Stories of breaking the glass ceiling
In Bangladesh, women have reached the highest echelons of power in politics, which is not very common in many parts of the world, including the developed nations. Bangladesh has been led by two female prime ministers -- Sheikh Hasina and Khaleda Zia -- for the last 23 years out of 26 years since the restoration of democracy in 1991. Not only that, both the speaker and the leader of the opposition in the present parliament are women -- Shirin Sharmin Chaudhury and Raushan Ershad.
The present parliament has 71 women lawmakers or over 20 percent of the total 350 members. On the contrary, India, the world's largest democracy, has 62 women out of a total of 543 members in its parliament. In terms of percentage, women's representation in Indian parliament is 11.4 percent.
Women's participation in grassroots politics -- union council, upazila and district council -- is also increasing, partly because of the seats reserved for them. Roughly, 14,000 women hold offices in different local government bodies across the country.
A rising number of women are breaking through the glass ceiling every day to hit the highest rung of their careers in both public and private services, be it the secretary of a ministry or the chief executive of a financial institution.
There are at least eight women secretaries in different ministries, a development which was almost unthinkable a decade ago.
A woman has been appointed as a judge in the appellate division and another one has been made election commissioner for the first time in the country's history.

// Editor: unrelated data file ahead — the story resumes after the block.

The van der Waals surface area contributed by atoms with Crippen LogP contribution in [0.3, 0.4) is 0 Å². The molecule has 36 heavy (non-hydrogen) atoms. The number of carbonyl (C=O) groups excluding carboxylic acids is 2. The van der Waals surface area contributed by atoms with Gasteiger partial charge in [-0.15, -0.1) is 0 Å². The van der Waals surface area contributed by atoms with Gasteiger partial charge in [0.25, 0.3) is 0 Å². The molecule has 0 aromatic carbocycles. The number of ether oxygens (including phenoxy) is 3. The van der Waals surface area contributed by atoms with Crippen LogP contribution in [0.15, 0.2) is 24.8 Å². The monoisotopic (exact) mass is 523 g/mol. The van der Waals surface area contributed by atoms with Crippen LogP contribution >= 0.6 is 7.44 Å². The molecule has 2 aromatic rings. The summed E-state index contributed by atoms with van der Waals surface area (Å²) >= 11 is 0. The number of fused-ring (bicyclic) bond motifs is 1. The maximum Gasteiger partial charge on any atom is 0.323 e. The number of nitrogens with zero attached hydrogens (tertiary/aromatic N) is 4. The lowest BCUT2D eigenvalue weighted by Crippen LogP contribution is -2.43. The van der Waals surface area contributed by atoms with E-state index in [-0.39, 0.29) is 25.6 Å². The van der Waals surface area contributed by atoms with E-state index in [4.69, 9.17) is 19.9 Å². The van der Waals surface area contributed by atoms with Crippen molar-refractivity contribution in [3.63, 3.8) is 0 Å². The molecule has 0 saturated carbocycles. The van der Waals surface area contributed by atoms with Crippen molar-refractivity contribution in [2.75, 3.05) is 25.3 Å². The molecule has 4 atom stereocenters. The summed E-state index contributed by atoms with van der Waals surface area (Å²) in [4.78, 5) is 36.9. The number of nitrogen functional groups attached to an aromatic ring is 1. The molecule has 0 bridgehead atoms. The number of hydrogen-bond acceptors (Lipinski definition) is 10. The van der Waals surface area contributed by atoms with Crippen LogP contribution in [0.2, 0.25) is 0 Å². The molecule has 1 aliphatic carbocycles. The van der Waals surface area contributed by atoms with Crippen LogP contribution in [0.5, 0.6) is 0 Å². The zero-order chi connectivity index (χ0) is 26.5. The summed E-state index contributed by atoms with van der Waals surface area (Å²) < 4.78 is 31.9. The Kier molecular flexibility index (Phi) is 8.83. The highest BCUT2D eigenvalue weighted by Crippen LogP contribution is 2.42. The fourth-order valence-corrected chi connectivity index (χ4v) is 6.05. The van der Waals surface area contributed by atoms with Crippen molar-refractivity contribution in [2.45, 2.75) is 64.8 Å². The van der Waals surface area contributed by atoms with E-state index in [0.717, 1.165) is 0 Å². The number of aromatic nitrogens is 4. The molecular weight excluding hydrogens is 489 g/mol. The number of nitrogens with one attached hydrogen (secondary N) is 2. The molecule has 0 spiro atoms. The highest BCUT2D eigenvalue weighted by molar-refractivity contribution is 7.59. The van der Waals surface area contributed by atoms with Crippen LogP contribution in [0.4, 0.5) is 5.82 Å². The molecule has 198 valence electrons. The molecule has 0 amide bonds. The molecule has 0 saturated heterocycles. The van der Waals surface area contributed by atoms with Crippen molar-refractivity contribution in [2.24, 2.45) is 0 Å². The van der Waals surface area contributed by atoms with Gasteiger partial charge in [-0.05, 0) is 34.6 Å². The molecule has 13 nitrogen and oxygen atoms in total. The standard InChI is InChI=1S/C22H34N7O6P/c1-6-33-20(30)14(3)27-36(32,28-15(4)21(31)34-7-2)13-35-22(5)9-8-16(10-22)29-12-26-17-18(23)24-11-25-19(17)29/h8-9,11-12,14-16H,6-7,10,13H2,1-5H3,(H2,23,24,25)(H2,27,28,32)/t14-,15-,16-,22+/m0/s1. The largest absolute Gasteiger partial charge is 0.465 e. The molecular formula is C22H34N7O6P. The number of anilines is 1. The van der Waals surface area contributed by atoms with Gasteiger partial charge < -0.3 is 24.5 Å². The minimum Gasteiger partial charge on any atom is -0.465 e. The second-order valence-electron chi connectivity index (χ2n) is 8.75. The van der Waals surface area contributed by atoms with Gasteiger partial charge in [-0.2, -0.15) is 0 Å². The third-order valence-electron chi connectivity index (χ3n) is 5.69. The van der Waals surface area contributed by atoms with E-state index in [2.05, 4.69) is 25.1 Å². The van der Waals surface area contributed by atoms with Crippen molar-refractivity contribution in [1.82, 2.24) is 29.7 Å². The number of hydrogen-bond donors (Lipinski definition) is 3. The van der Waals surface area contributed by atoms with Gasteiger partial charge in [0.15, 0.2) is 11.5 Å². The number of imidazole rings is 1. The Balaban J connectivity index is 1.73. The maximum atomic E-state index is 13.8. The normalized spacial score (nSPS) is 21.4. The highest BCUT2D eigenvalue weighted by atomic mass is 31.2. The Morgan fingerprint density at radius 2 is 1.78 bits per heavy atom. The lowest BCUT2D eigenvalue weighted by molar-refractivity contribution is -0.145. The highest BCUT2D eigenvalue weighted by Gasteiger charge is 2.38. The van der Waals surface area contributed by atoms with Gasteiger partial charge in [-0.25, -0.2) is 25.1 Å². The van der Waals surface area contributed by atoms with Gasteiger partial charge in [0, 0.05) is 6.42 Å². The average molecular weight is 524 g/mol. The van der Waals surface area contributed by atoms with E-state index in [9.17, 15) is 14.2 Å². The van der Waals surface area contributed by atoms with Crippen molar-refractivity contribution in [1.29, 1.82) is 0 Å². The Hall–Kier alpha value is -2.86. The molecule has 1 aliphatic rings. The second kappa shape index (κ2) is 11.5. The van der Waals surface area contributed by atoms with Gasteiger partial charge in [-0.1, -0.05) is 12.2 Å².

Women's presence in leading roles in the private sector is also increasing significantly. For example, Fahmida Khatun has been appointed executive director of the Centre for Policy Dialogue, a renowned civil society think-tank in South Asia, for the first time.
Rupali Chowdhury has been heading Berger Paints, one of the world's largest paints manufacturers, for years. Another woman, Farzana Chowdhury is leading the country's largest insurance company Green Delta Insurance, while Sonia Bashir Kabir is the head of Microsoft Bangladesh, a leading tech company.
Many other women professionals have established a firm foothold in banks, insurance and finance companies and other corporate houses. At least, 59 women directors are on the boards of 39 private commercial banks.
Success stories of women would remain incomplete if the work of millions of garment workers and the women involved in the rural economy is not taken into account.
According to a study, 71 percent rural women are engaged in agricultural activities against 60 percent men. Almost every woman in the rural areas is involved in economic activities, such as in livestock and poultry, vegetable growing, post-harvest processing and preservation.
Last but not least, the apparel sector, which is the heart of the economy and earned nearly $30 billion from exports of garments in fiscal 2015-16, employs nearly 50 lakh women.
A World Bank report shows that female labour force participation in Bangladesh was 34 percent at the end of 2014. In contrast, it was 27 percent in India and less than 25 percent in Pakistan. This rate was nearly 80 percent in Nepal.
The report said Bangladesh can add 1.8 percentage points to its potential gross domestic product growth each year by increasing its female labour force participation rate from the existing level to 82 percent, the current rate of male participation.
Tremendous efforts and incentives in past years have helped Bangladesh get more girls into schools. Accordingly, the overall literacy rate increased to about 70 percent.
However, women's prospects in many areas in Bangladesh are far less rosy now than they should be. The majority of the women have remained out of the formal economy as they are engaged in household chores.
Many Bangladeshi women need permission from their husbands or senior family members to go outside their homes, on the grounds that they are not safe when they are alone.